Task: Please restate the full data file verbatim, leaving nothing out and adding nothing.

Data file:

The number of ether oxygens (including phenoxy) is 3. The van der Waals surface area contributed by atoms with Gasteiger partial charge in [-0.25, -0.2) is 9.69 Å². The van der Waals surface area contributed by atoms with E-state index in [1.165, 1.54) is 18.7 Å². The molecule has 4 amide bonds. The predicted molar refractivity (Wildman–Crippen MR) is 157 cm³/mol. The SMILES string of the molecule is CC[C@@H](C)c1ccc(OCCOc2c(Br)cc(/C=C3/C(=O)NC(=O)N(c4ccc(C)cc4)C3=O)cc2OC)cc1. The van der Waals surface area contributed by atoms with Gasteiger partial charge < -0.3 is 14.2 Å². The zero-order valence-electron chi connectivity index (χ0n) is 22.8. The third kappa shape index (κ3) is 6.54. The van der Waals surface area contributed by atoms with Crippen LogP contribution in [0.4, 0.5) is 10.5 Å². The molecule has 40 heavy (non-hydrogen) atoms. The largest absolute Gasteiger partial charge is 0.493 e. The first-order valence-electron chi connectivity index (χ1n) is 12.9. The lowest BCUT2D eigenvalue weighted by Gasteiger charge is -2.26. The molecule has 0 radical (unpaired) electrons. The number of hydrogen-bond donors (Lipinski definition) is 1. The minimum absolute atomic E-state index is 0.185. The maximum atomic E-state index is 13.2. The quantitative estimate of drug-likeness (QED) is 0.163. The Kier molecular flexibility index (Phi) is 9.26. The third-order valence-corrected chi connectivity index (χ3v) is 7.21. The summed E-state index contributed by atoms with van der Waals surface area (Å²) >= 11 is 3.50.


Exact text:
The number of ether oxygens (including phenoxy) is 3. The van der Waals surface area contributed by atoms with Gasteiger partial charge in [-0.25, -0.2) is 9.69 Å². The van der Waals surface area contributed by atoms with E-state index in [1.165, 1.54) is 18.7 Å². The molecule has 4 amide bonds. The predicted molar refractivity (Wildman–Crippen MR) is 157 cm³/mol. The SMILES string of the molecule is CC[C@@H](C)c1ccc(OCCOc2c(Br)cc(/C=C3/C(=O)NC(=O)N(c4ccc(C)cc4)C3=O)cc2OC)cc1. The van der Waals surface area contributed by atoms with Gasteiger partial charge < -0.3 is 14.2 Å². The zero-order valence-electron chi connectivity index (χ0n) is 22.8. The third kappa shape index (κ3) is 6.54. The van der Waals surface area contributed by atoms with Crippen LogP contribution in [0.4, 0.5) is 10.5 Å². The molecule has 40 heavy (non-hydrogen) atoms. The largest absolute Gasteiger partial charge is 0.493 e. The first-order valence-electron chi connectivity index (χ1n) is 12.9. The lowest BCUT2D eigenvalue weighted by Gasteiger charge is -2.26. The molecule has 0 radical (unpaired) electrons. The number of hydrogen-bond donors (Lipinski definition) is 1. The minimum absolute atomic E-state index is 0.185. The maximum atomic E-state index is 13.2. The quantitative estimate of drug-likeness (QED) is 0.163. The Kier molecular flexibility index (Phi) is 9.26. The third-order valence-corrected chi connectivity index (χ3v) is 7.21. The summed E-state index contributed by atoms with van der Waals surface area (Å²) >= 11 is 3.50.